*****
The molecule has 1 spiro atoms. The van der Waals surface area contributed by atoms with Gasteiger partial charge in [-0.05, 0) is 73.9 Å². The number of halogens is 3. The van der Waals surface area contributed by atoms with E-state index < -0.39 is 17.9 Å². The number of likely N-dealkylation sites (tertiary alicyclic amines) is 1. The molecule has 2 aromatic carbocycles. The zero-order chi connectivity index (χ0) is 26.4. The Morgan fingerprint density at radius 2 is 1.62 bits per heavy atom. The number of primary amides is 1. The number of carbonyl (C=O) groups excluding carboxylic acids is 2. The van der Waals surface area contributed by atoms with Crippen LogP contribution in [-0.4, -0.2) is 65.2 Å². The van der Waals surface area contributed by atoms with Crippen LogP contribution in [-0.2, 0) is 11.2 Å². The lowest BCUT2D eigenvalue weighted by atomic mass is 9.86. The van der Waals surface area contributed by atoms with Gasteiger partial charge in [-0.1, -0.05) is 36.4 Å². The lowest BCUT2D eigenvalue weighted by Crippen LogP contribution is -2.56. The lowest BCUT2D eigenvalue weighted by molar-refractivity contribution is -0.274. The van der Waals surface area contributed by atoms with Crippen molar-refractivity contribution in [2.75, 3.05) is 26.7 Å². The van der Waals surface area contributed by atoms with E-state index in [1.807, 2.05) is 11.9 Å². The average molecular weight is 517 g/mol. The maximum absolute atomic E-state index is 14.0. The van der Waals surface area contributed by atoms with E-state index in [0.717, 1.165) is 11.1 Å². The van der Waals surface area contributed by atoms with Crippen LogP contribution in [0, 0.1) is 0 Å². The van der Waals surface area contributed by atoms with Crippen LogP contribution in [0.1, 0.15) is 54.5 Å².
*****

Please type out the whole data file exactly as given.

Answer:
The molecule has 1 spiro atoms. The van der Waals surface area contributed by atoms with Gasteiger partial charge in [-0.05, 0) is 73.9 Å². The number of halogens is 3. The van der Waals surface area contributed by atoms with E-state index < -0.39 is 17.9 Å². The number of likely N-dealkylation sites (tertiary alicyclic amines) is 1. The molecule has 2 aromatic carbocycles. The zero-order chi connectivity index (χ0) is 26.4. The Morgan fingerprint density at radius 2 is 1.62 bits per heavy atom. The number of primary amides is 1. The number of carbonyl (C=O) groups excluding carboxylic acids is 2. The van der Waals surface area contributed by atoms with Crippen LogP contribution in [-0.4, -0.2) is 65.2 Å². The van der Waals surface area contributed by atoms with Crippen LogP contribution in [-0.2, 0) is 11.2 Å². The lowest BCUT2D eigenvalue weighted by atomic mass is 9.86. The van der Waals surface area contributed by atoms with Gasteiger partial charge in [-0.1, -0.05) is 36.4 Å². The lowest BCUT2D eigenvalue weighted by Crippen LogP contribution is -2.56. The lowest BCUT2D eigenvalue weighted by molar-refractivity contribution is -0.274. The van der Waals surface area contributed by atoms with Crippen molar-refractivity contribution in [2.75, 3.05) is 26.7 Å². The van der Waals surface area contributed by atoms with E-state index in [1.807, 2.05) is 11.9 Å². The average molecular weight is 517 g/mol. The maximum absolute atomic E-state index is 14.0. The van der Waals surface area contributed by atoms with E-state index in [0.717, 1.165) is 11.1 Å². The van der Waals surface area contributed by atoms with Crippen LogP contribution in [0, 0.1) is 0 Å². The van der Waals surface area contributed by atoms with Crippen LogP contribution in [0.1, 0.15) is 54.5 Å².